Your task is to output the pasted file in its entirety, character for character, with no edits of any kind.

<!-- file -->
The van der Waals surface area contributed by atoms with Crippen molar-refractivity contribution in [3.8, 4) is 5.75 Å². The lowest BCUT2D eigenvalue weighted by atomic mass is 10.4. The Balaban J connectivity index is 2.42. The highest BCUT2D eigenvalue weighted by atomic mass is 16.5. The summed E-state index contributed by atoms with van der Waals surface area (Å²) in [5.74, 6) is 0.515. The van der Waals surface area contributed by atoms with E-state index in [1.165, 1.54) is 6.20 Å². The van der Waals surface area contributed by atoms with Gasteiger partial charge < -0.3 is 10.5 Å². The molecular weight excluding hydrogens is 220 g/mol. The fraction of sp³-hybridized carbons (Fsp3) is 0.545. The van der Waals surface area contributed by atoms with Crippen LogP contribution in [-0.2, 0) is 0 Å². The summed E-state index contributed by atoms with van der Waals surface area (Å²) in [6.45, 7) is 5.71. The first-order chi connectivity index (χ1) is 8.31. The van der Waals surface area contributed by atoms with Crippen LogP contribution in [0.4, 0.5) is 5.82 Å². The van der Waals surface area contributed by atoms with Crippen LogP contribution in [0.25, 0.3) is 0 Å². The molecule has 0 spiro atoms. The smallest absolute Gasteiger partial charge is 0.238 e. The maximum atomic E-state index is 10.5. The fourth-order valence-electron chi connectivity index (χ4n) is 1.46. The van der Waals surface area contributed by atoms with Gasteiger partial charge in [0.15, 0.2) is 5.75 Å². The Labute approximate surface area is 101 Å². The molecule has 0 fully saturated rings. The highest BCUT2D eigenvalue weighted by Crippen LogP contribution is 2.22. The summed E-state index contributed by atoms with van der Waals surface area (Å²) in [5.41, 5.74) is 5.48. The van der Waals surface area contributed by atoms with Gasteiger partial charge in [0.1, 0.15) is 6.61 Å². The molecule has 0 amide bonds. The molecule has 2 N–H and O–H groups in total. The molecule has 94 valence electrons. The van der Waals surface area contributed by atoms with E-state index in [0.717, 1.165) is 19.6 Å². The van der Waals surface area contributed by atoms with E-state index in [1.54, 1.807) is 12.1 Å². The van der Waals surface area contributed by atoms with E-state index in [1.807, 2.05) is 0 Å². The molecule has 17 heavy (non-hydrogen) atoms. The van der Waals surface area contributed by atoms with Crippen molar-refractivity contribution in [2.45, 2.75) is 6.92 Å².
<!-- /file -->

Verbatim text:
The van der Waals surface area contributed by atoms with Crippen molar-refractivity contribution in [3.8, 4) is 5.75 Å². The lowest BCUT2D eigenvalue weighted by atomic mass is 10.4. The Balaban J connectivity index is 2.42. The highest BCUT2D eigenvalue weighted by atomic mass is 16.5. The summed E-state index contributed by atoms with van der Waals surface area (Å²) in [5.74, 6) is 0.515. The van der Waals surface area contributed by atoms with E-state index in [1.165, 1.54) is 6.20 Å². The van der Waals surface area contributed by atoms with Gasteiger partial charge < -0.3 is 10.5 Å². The molecular weight excluding hydrogens is 220 g/mol. The fraction of sp³-hybridized carbons (Fsp3) is 0.545. The van der Waals surface area contributed by atoms with Crippen LogP contribution in [-0.2, 0) is 0 Å². The summed E-state index contributed by atoms with van der Waals surface area (Å²) in [6.45, 7) is 5.71. The first-order chi connectivity index (χ1) is 8.31. The van der Waals surface area contributed by atoms with Crippen LogP contribution in [0.4, 0.5) is 5.82 Å². The van der Waals surface area contributed by atoms with Crippen LogP contribution in [0.25, 0.3) is 0 Å². The molecule has 0 spiro atoms. The smallest absolute Gasteiger partial charge is 0.238 e. The maximum atomic E-state index is 10.5. The fourth-order valence-electron chi connectivity index (χ4n) is 1.46. The van der Waals surface area contributed by atoms with Gasteiger partial charge in [0.15, 0.2) is 5.75 Å². The Labute approximate surface area is 101 Å². The molecule has 0 fully saturated rings. The highest BCUT2D eigenvalue weighted by Crippen LogP contribution is 2.22. The summed E-state index contributed by atoms with van der Waals surface area (Å²) in [5.41, 5.74) is 5.48. The van der Waals surface area contributed by atoms with Gasteiger partial charge in [0.1, 0.15) is 6.61 Å². The molecule has 0 amide bonds. The molecule has 2 N–H and O–H groups in total. The molecule has 94 valence electrons. The van der Waals surface area contributed by atoms with E-state index in [0.717, 1.165) is 19.6 Å². The van der Waals surface area contributed by atoms with E-state index in [1.54, 1.807) is 12.1 Å². The van der Waals surface area contributed by atoms with E-state index in [1.807, 2.05) is 0 Å². The molecule has 17 heavy (non-hydrogen) atoms. The van der Waals surface area contributed by atoms with Crippen molar-refractivity contribution in [2.45, 2.75) is 6.92 Å².